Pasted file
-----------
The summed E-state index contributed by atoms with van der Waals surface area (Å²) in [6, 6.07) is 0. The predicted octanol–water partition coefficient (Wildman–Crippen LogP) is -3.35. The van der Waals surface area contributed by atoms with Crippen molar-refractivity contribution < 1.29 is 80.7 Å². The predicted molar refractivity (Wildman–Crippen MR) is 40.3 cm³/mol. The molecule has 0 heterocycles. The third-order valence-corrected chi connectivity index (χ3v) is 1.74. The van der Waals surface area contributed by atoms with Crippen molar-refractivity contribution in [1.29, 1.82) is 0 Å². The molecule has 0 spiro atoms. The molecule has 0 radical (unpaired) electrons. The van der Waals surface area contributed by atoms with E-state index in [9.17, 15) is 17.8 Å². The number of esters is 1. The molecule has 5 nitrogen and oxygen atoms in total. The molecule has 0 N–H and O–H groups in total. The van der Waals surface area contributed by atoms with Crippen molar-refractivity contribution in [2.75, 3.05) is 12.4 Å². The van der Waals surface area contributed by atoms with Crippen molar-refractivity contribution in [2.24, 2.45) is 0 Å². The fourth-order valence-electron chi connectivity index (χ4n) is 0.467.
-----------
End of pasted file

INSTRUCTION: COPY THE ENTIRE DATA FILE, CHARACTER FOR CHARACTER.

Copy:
The summed E-state index contributed by atoms with van der Waals surface area (Å²) in [6, 6.07) is 0. The predicted octanol–water partition coefficient (Wildman–Crippen LogP) is -3.35. The van der Waals surface area contributed by atoms with Crippen molar-refractivity contribution < 1.29 is 80.7 Å². The predicted molar refractivity (Wildman–Crippen MR) is 40.3 cm³/mol. The molecule has 0 heterocycles. The third-order valence-corrected chi connectivity index (χ3v) is 1.74. The van der Waals surface area contributed by atoms with Crippen molar-refractivity contribution in [1.29, 1.82) is 0 Å². The molecule has 0 spiro atoms. The molecule has 0 radical (unpaired) electrons. The van der Waals surface area contributed by atoms with E-state index in [9.17, 15) is 17.8 Å². The number of esters is 1. The molecule has 5 nitrogen and oxygen atoms in total. The molecule has 0 N–H and O–H groups in total. The van der Waals surface area contributed by atoms with Crippen molar-refractivity contribution in [2.75, 3.05) is 12.4 Å². The van der Waals surface area contributed by atoms with Crippen molar-refractivity contribution in [2.24, 2.45) is 0 Å². The fourth-order valence-electron chi connectivity index (χ4n) is 0.467.